Hurricane Ingrid and Tropical Storm Manuel battered Mexico's Yucatan Peninsula this week, bringing with them an onslaught of rain and wind that has led to 80 deaths and thousands of people being trapped without electricity, running water, or food. To make matters worse, the Global Disaster Alert and Coordination System reports that more rain and wind could continue throughout the week with Manuel making a return as a tropical cyclone. They are estimating that it will have a "medium humanitarian impact." While the country of Mexico has worked hard to help those harmed by the natural disaster, the international community has been silent. This is unacceptable, and international aid should be sent to those affected immediately.
Acapulco's international airport is still flooded, but luckily the airstrips were dry enough to allow over 5,000 people to fly out on Wednesday. Tens of thousands more are still trying to evacuate. AeroMexico and InterJet are helping the rescue operations by running free flights and setting up collection centers for supplies. Passengers with children, elderly members, or medical needs are being prioritized for boarding.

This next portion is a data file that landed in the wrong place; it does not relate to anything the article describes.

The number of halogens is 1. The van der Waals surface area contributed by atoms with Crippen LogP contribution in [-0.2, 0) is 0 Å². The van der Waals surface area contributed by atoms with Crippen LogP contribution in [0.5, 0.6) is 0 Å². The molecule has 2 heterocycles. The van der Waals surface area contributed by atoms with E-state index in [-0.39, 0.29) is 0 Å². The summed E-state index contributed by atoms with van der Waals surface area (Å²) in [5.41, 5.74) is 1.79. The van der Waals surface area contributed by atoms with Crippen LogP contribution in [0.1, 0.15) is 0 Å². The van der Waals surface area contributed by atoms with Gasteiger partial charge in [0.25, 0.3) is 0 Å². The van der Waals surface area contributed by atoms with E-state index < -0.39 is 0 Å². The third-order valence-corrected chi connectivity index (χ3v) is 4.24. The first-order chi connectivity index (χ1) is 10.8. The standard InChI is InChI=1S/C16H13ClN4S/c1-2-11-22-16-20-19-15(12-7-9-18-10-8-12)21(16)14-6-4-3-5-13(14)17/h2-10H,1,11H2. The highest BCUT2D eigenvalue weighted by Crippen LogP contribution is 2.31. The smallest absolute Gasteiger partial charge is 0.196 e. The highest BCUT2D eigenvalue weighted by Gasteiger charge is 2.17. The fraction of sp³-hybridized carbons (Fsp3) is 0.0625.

In an instance of commercial interests being protected, the government has worked to protect supermarkets and convenience stores to bar looters from taking inventory. It is not compensating store owners for goods taken during the emergency.
Mexican President Enrique Pena Nieto is reaching out to the local hotels to provide free accommodations for stranded tourists. In addition, Secretary of Tourism for the State of Guerrero Javier Aluni announced that hotel costs would be paid for by the state for Sept. 16and 17.
No foreign aid is currently being issued, but the Mexican government is running a steady domestic aid operation. Military aircraft are evacuating people from military bases. The government is also attempting to airlift food and supplies, but the weather conditions are causing the operations to be repeatedly interrupted. They have set up shelters and are sending rescue boats to help find stranded people.
The death toll is likely to rise as reports of mudslides and more rain keep coming in, and there is little anyone can do until the weather calms down. Sites like this have been created to help people search for friends and family members potentially in danger.